• Brittle over time, susceptible to cracks from stresses.
  • Can be damaged by certain chemicals like nitric acid.
  • Prone to discoloring from UV exposure over time.
  • Limited number of available colors compared to modern plastics.
  • No longer produced in large quantities, may be hard to source.

Overall, Bakelite sheets offer very good performance across a range of mechanical, thermal, and electrical properties that make them suitable for niche applications. However, their brittleness and limited chemical resistance prevent them from being used as a general-purpose plastic for most consumer products today.

They work best for small-scale industrial applications where heat or electrical insulation is critical. For vintage decorative items, the retro styling of Bakelite is a major bonus.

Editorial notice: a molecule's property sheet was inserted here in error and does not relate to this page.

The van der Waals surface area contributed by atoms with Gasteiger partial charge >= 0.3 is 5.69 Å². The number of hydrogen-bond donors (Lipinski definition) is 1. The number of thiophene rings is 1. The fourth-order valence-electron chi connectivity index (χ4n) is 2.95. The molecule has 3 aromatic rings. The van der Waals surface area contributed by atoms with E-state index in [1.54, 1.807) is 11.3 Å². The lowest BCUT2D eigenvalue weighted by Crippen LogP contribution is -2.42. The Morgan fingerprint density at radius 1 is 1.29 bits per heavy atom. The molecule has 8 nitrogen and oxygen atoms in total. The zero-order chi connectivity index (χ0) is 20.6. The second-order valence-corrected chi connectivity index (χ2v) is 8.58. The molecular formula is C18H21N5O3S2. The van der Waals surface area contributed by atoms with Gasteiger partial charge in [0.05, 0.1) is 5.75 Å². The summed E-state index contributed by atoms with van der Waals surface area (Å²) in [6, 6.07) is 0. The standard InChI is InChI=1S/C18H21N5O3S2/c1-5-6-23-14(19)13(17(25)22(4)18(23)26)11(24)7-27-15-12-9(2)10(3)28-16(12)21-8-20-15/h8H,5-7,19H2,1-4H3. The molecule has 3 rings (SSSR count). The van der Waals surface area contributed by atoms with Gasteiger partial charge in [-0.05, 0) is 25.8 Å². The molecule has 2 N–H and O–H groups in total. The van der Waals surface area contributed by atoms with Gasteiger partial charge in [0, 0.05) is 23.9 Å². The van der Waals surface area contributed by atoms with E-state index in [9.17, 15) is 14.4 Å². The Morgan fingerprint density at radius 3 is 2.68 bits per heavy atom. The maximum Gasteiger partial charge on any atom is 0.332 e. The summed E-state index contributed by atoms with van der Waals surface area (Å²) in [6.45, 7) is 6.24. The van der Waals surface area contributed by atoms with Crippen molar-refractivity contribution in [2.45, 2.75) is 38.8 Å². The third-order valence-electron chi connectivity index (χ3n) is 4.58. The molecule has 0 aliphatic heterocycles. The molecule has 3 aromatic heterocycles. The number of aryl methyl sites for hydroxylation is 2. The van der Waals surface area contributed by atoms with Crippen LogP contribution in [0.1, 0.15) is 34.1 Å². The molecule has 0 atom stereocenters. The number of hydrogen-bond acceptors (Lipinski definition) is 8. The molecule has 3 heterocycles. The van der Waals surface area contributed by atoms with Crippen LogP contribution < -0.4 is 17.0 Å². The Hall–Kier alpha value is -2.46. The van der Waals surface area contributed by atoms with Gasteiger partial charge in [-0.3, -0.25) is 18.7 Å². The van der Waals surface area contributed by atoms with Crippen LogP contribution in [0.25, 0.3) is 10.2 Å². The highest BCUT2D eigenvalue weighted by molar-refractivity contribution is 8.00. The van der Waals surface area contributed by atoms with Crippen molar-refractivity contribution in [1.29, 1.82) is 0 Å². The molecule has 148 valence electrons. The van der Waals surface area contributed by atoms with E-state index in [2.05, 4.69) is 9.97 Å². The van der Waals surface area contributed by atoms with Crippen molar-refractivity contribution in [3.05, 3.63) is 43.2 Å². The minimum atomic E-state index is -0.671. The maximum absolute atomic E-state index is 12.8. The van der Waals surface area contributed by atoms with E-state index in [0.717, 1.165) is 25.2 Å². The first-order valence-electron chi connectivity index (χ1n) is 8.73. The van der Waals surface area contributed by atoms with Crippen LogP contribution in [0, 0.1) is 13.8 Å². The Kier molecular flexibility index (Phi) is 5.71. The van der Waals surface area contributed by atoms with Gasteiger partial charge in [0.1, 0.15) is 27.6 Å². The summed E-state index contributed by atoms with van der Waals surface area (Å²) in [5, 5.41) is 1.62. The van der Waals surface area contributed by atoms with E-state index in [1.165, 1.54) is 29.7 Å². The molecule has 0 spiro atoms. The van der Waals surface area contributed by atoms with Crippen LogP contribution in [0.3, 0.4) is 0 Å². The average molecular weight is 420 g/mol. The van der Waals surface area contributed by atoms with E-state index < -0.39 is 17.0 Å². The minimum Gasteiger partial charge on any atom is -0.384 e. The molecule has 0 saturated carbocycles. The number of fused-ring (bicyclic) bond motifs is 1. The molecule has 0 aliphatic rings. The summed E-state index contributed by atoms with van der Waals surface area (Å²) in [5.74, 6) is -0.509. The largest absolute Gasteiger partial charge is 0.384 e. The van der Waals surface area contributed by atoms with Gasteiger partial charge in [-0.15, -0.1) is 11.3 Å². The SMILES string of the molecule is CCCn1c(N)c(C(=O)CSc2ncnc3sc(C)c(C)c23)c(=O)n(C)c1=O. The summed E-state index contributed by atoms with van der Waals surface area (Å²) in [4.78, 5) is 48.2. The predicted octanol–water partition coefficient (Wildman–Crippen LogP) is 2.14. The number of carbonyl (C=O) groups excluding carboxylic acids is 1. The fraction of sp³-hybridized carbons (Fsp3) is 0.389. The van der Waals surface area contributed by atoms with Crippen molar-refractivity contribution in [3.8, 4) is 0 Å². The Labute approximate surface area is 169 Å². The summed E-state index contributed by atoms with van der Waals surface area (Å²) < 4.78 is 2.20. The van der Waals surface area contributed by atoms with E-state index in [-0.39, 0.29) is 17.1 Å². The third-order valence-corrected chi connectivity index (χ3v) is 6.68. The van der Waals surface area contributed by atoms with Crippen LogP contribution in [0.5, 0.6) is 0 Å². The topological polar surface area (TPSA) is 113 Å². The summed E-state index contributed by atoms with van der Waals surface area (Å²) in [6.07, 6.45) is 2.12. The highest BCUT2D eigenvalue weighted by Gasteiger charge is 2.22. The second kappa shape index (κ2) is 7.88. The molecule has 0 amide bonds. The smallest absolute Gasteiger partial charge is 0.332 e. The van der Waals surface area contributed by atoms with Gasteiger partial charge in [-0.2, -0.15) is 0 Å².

Bakelite Test Stand

Now that we’ve covered the key benefits and tradeoffs of Bakelite sheets, let’s look at where you can buy them online.

Where to Buy Bakelite Sheets Online

Since Bakelite is no longer a mass-production plastic, sourcing sheets and raw materials can be a challenge compared to other plastics. Here are some of the top places to find Bakelite sheets available for purchase online:

BeePlastic.com

  • Specializes in plastic sheet materials including a selection of Bakelite sheet sizes and colors.
  • Ships worldwide from their warehouse in Europe. Offers custom cutting services.
  • Bakelite sheets available in sizes up to 1000 x 500 mm and thicknesses from 1 to 20 mm.
  • Orange, black, brown, and marbled multicolor options available.

Amazon

  • Marketplace sellers offer a limited selection of small Bakelite sheet sizes and thicknesses.
  • Primarily vintage sheets repurposed from old industrial stock. Few color choices.
  • Order minimums may apply. Check shipping times from individual sellers.

eBay